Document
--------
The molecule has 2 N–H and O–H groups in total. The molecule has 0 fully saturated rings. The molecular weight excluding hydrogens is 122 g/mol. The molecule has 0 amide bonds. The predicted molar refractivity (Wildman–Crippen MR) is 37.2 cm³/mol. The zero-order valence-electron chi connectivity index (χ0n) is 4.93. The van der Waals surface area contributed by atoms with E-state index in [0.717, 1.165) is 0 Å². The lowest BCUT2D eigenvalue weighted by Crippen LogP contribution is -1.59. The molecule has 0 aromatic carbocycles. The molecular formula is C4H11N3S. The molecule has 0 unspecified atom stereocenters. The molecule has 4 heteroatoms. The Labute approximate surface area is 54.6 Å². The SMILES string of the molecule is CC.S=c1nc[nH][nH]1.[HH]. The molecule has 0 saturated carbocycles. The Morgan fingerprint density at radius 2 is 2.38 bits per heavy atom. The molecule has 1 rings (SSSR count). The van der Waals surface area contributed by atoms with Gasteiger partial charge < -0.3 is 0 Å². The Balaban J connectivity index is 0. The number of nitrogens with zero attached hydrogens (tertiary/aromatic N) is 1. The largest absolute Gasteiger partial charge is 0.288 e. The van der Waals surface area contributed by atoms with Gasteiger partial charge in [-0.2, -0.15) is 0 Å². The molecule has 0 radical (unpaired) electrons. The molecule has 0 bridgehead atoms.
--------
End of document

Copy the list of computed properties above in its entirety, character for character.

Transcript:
The molecule has 2 N–H and O–H groups in total. The molecule has 0 fully saturated rings. The molecular weight excluding hydrogens is 122 g/mol. The molecule has 0 amide bonds. The predicted molar refractivity (Wildman–Crippen MR) is 37.2 cm³/mol. The zero-order valence-electron chi connectivity index (χ0n) is 4.93. The van der Waals surface area contributed by atoms with E-state index in [0.717, 1.165) is 0 Å². The lowest BCUT2D eigenvalue weighted by Crippen LogP contribution is -1.59. The molecule has 0 aromatic carbocycles. The molecular formula is C4H11N3S. The molecule has 0 unspecified atom stereocenters. The molecule has 4 heteroatoms. The Labute approximate surface area is 54.6 Å². The SMILES string of the molecule is CC.S=c1nc[nH][nH]1.[HH]. The molecule has 0 saturated carbocycles. The Morgan fingerprint density at radius 2 is 2.38 bits per heavy atom. The molecule has 1 rings (SSSR count). The van der Waals surface area contributed by atoms with Gasteiger partial charge < -0.3 is 0 Å². The Balaban J connectivity index is 0. The number of nitrogens with zero attached hydrogens (tertiary/aromatic N) is 1. The largest absolute Gasteiger partial charge is 0.288 e. The van der Waals surface area contributed by atoms with Gasteiger partial charge in [-0.2, -0.15) is 0 Å². The molecule has 0 radical (unpaired) electrons. The molecule has 0 bridgehead atoms.